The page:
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Loco for “Coco”!

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Recently, I saw Disney/Pixar’s latest blockbuster, Coco, and I am absolutely in love with it. The animation is simply stunning and bursting with vivid colors. The movie centers around an adorable little boy named Miguel who desperately wants to be a musician, but his relatives, all of whom are shoemakers, disapprove of Miguel’s dreams. So, Miguel, along with his canine sidekick, Dante, set out on an adventure to find out why Miguel can’t play music. If I go into more detail about the plot, I would spoil the movie for you, so just see it for yourselves!

I would be wary of taking young children to this movie because there are some elements of the movie that are rather disturbing. Common Sense Media, an organization that reviews the child-appropriateness of movies, says that Coco is appropriate for ages 7 and older. However, I would probably say that 9 and older is probably better because I’m not sure how well a 1st-grader or 2nd-grader would handle some of the themes in Coco.
If you are looking for something to do on a rainy or particularly cold afternoon, head to your local movie theatre and see Coco. It is a beautiful, deeply moving film that older children, teens, and adults alike will all fall in love with.

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Conflicting feelings on the movie “Wonder”

This past weekend, I saw the movie Wonder. I read the book a few years ago, and it is on my list of all-time favorites, so I was ecstatic when I found out they were making a movie out of it. Wonder is the story of a boy, August “Auggie” Pullman, who has Treacher Collins syndrome, which causes facial deformities. Auggie has been home-schooled for his whole life, but his mom decides to send him to school for the first time when he enters 5th grade. Inevitably, Auggie’s 5th-grade year turns out to be a wild adventure with many twists and turns for both him and the other members of his family. The movie was relatively true to the book, especially because the formats of both the book and the movie both involved perspective-switches. In the book, different chapters were told from different points of view, while the movie was split up into segments that each had a different narrator. Some of the characters in the book had a more minor role in the movie, and a few major characters in the movie were not nearly as integral to the plot of the book. Overall, the movie was a great adaptation of a fantastic novel.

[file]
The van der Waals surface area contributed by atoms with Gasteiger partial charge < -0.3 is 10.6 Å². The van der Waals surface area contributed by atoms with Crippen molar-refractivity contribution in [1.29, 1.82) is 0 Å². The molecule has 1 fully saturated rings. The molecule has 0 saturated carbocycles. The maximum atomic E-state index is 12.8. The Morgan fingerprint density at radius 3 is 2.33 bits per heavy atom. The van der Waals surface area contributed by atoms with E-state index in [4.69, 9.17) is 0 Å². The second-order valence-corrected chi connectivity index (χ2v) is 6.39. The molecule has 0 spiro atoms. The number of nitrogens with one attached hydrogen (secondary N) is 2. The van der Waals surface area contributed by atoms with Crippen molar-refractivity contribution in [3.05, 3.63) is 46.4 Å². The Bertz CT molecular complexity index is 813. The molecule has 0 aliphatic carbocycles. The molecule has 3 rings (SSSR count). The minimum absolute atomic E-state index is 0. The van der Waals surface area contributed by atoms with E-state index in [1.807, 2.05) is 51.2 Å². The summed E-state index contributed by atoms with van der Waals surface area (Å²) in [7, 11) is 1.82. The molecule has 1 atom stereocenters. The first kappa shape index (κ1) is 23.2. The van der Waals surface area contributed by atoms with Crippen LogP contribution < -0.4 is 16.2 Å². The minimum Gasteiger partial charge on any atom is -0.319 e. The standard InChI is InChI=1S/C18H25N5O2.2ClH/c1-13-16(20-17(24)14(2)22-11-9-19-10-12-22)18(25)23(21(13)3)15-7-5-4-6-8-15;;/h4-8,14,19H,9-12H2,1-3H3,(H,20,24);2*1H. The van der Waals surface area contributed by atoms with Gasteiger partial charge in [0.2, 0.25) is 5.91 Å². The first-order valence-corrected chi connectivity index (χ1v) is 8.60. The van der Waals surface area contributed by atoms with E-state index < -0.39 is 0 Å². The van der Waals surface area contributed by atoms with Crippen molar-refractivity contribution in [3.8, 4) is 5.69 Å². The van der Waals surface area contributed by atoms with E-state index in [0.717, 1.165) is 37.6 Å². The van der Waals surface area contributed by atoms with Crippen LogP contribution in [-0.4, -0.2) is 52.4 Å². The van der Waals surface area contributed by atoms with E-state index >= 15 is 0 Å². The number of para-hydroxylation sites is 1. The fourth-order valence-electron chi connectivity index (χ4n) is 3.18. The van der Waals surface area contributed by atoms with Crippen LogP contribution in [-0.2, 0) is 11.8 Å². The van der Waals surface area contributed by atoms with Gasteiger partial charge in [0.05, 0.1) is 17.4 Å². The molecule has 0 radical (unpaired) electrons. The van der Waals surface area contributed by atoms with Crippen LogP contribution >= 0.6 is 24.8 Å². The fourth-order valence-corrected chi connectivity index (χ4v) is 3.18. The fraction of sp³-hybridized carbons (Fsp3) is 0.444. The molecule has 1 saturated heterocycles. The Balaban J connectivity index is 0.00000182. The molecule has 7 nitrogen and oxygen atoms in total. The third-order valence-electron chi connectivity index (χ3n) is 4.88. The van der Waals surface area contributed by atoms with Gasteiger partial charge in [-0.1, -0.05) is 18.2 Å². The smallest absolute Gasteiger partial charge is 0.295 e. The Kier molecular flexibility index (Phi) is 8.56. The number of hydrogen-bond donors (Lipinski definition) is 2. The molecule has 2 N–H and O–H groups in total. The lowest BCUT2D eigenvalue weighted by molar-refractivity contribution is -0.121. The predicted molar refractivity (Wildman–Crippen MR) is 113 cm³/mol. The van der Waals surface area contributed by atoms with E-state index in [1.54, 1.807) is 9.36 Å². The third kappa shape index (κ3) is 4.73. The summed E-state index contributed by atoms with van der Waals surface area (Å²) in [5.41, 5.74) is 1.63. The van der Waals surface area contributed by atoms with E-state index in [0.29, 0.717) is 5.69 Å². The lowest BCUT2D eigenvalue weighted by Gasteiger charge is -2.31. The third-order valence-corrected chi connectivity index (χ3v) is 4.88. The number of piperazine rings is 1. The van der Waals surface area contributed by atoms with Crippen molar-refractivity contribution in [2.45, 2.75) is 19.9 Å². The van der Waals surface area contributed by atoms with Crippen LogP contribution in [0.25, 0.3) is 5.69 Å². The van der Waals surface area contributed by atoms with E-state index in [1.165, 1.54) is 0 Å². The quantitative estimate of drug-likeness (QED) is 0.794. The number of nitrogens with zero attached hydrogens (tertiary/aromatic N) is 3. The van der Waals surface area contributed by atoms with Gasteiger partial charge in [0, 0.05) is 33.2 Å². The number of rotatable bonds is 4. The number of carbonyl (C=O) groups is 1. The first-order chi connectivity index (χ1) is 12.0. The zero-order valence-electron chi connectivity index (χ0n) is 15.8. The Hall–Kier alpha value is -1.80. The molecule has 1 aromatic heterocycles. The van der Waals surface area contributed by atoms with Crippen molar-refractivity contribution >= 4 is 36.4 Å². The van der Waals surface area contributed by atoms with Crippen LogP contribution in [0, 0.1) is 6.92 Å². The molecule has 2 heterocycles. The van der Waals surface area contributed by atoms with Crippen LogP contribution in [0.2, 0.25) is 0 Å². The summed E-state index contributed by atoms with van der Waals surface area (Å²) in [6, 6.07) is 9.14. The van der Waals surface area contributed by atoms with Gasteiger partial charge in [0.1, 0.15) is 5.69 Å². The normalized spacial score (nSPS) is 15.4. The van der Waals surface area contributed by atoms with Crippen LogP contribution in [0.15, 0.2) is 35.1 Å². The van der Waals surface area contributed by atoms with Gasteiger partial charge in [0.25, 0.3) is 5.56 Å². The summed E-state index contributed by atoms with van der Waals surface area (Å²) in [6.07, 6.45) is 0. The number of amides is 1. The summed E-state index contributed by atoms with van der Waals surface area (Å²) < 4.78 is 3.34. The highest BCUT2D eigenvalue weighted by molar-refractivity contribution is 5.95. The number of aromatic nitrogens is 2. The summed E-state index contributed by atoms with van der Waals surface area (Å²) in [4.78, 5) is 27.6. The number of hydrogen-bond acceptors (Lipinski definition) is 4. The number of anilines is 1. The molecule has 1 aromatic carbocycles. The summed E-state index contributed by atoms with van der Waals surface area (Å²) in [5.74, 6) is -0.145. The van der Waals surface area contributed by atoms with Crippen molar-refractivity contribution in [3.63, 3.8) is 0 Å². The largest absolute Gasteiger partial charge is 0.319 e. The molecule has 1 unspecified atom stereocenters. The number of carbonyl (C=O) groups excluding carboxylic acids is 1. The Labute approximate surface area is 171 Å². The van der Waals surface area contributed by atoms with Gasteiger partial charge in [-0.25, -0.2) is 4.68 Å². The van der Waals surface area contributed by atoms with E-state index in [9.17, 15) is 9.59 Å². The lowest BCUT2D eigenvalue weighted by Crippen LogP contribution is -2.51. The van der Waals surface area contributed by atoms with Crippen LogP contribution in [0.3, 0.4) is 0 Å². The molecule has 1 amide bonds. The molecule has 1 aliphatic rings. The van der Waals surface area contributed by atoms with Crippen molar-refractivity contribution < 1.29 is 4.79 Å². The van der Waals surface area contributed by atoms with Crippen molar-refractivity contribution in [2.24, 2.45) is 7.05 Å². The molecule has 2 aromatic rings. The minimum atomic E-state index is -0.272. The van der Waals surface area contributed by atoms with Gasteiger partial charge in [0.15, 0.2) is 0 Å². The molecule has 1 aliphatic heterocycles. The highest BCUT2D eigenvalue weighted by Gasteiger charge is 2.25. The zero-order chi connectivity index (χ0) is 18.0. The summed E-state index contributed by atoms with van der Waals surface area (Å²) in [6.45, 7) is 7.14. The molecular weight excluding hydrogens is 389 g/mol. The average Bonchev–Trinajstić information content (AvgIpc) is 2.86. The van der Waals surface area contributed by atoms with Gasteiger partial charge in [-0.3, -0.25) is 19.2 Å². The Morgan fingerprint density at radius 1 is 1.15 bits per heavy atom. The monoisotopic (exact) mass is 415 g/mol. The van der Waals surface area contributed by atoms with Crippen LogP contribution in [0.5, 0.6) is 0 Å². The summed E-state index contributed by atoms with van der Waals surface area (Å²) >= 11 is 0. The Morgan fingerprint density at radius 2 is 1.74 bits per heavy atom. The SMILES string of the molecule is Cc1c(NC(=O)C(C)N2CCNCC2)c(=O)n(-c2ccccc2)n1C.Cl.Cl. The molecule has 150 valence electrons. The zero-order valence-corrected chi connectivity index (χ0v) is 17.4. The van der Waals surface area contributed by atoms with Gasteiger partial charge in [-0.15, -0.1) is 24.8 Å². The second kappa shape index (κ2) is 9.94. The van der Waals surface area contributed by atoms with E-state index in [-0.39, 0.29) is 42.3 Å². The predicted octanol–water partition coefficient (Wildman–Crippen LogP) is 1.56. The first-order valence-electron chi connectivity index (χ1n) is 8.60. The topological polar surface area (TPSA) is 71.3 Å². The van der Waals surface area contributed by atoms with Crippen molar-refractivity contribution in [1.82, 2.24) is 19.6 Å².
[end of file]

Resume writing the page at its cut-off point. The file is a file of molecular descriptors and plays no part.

My big beef with the movie was that the kid who played Auggie did not have Treacher Collins in real life. The people who made the movie decided to take a kid with a more conventional-looking face and put special-effects makeup on him to make him look like a kid with Treacher Collins. That infuriated me because it sends a message to people living with Treacher Collins loud and clear: Hollywood does not deem them worthy enough to tell their own stories. Another reason why I found the casting choice infuriating was because people didn’t seem all that upset about it. Even though there are still some dumbos that think that blackface and yellowface are okay, most people with brains in their heads know that blackface and yellowface are horribly offensive and racist. Why shouldn’t characters with disabilities be held to the same standard? Furthermore, even though the kid who played Auggie did a great job with what he was given, a kid who is actually living with Treacher Collins would have been able to bring a deeper level of emotion and authenticity to the role of Auggie than a kid with a typical-looking face. So, Hollywood, the next time you have an idea for a blockbuster film about someone with a disability, please cast someone who is actually living with that disability.

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Left: A still from Wonder. Right: A kid who is actually living with Treacher Collins syndrome.
All in all, despite my major problems with it, Wonder is certainly worth seeing. While I was disappointed with the ableist casting of the movie, I enjoyed the rest of it. If Wonder interests you, I would definitely recommend seeing it.